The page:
Previous research has shown that stress impacts both relationship quality (i.e., how good people subjectively perceive their relationship to be) (cf. Randall and Bodenmann, 2009, 2017), and the way intimate partners conjointly deal with stress (Falconier et al., 2015). Relationship quality in turn is closely linked to many parameters of well-being, including psychological and bodily health (South and Krueger, 2013; Pieh et al., 2020). Independent of the elicited stress, social isolation that removes other contacts facilitates an exclusively dyadic relationship for couples living together, and the rise in domestic violence since the implementation of movement restrictions suggests that this is not healthy for all romantic relationships (Bradbury-Jones and Isham, 2020).

Importantly, attachment style may be an influential factor that might determine how such restrictions and stressors influence relationship quality. Attachment theory has originally been proposed as an ethological framework that explains children’s reactions to stressful situations (Ainsworth and Bowlby, 1991). Individual developmental trajectories of attachment remain highly influential in adulthood, becoming activated upon stress exposure (Gillath et al., 2006) and influencing behaviors within intimate relationships as adults (Mikulincer et al., 2002). Similar to relationship satisfaction, secure attachment is significantly correlated with greater health and well-being (McWilliams and Bailey, 2010), where securely attached adults, whether in a relationship or not, may have overall more psychological resources to cope with distress. A variety of studies have found that securely attached individuals, as opposed to those with non-secure attachment styles, are affected more by distress (Zakin et al., 2003), and in turn are more prone to distort their representations of themselves and their social environment (Mikulincer et al., 1998). Furthermore, attachment security is crucial for maintaining satisfactory intimate relationships, and several studies have shown connections between attachment security and relationship outcomes, although determining causality poses a problem (see Mikulincer et al., 2002 for a review). A variety of dynamic factors may at least partially account for such effects—for example, securely attached persons are known to engage in more mutual forms of conflict resolution than anxious or avoidant types (Corcoran and Mallinckrodt, 2000), and conflict style in turn has a major influence on relationship satisfaction (Cann et al., 2008).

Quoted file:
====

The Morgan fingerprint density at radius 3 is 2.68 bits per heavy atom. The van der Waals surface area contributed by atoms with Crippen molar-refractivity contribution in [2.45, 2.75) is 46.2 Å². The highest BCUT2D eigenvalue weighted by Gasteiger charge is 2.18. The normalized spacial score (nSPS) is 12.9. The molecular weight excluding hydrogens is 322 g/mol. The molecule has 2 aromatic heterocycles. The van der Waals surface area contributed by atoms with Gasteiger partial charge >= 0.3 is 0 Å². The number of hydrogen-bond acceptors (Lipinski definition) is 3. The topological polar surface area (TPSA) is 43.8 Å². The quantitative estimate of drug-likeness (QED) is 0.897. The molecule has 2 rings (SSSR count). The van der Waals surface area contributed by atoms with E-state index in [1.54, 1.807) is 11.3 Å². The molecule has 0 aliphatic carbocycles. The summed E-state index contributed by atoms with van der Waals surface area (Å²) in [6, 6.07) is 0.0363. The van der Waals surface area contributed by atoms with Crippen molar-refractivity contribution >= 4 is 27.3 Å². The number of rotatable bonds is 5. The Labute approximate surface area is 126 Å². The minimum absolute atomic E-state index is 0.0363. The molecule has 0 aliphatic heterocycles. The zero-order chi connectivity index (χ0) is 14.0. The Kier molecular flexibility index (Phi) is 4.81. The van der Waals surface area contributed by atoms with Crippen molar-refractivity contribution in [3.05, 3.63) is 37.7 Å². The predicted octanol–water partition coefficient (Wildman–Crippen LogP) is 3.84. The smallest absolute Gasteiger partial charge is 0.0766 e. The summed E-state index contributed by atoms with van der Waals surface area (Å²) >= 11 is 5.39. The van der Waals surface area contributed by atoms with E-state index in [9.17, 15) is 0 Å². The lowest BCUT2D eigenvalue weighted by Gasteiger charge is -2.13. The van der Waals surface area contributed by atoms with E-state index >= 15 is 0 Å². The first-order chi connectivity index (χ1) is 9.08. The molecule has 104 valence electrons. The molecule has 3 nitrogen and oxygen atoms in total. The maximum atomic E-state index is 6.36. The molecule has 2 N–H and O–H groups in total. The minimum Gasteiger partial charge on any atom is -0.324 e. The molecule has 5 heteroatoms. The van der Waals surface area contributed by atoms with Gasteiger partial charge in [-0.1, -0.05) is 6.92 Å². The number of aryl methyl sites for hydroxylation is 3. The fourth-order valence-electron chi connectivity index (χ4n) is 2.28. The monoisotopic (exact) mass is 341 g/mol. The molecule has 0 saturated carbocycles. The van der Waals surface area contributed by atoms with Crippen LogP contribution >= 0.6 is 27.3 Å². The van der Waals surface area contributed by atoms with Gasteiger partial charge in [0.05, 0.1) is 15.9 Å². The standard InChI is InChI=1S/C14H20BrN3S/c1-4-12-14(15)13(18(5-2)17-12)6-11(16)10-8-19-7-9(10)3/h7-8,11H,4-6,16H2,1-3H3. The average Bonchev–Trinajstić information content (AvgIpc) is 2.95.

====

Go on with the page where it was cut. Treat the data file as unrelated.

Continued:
Feeney (2002) notes that as opposed to securely attached persons, insecurely attached individuals’ evaluation of their own relationship as more strongly influenced by their partners’ recent behavior. Therefore, when predicting reported relationship quality, taking recent events into account (e.g., amount of fights) in addition to attachment style to the partner may aid in the prediction of models aiming to capture such interactions. Moreover, the same events could be appraised differently by securely and insecurely attached individuals (Collins, 1996), making it essential to consider both actual events relevant to relationships and inner working models (i.e., the attachment to the partner). Thus, depending on the inner resources to deal with external stress and the inner representations of social relations, the COVID-19 crisis could turn out to be stabilizing for some relationships, and destabilizing for others.

Stressful periods such as the 2003 SARS outbreak have been shown to have significant impacts on intimate relationships that last far longer than the actual threat, evidenced by higher stress levels and increased divorce rates (Census and Statistics Department, 2007; Lee et al., 2007). One of the social behavioral systems affected severely by stress is sexual satisfaction and engaging in sexual activity with a partner (Bodenmann et al., 2006; Yehuda et al., 2015), an important and often defining feature of intimate relationships in humans (Hazan and Shaver, 1987). Critically, however, the role of sexuality in stable relationships and its impact on psychological aspects such as well-being and relationship quality is still omitted in many studies (cf. Heiman et al., 2011). Notably, frequency of sexual intercourse has indirectly been shown to be affected by external crises, where around 9 months after severe threats, birth rates reliably go down throughout cultures, whereas milder threats such as low-severity storm advisories lead to increased birth rates (Evans et al., 2010; Chandra et al., 2018; Richmond and Roehner, 2018a,b). A more subjective measure of sexuality in couples, sexual satisfaction, has been shown to relate to relationship quality as well as relationship stability, where interestingly, this effect seems to be stronger for men than women (Sprecher, 2002). Indeed, the “relationship state model” proposed by Birnbaum and Finkel (2015) concludes based on empirical evidence that sex plays an important role in dyadic bonding processes, but varies in influence over different stages of relationship development.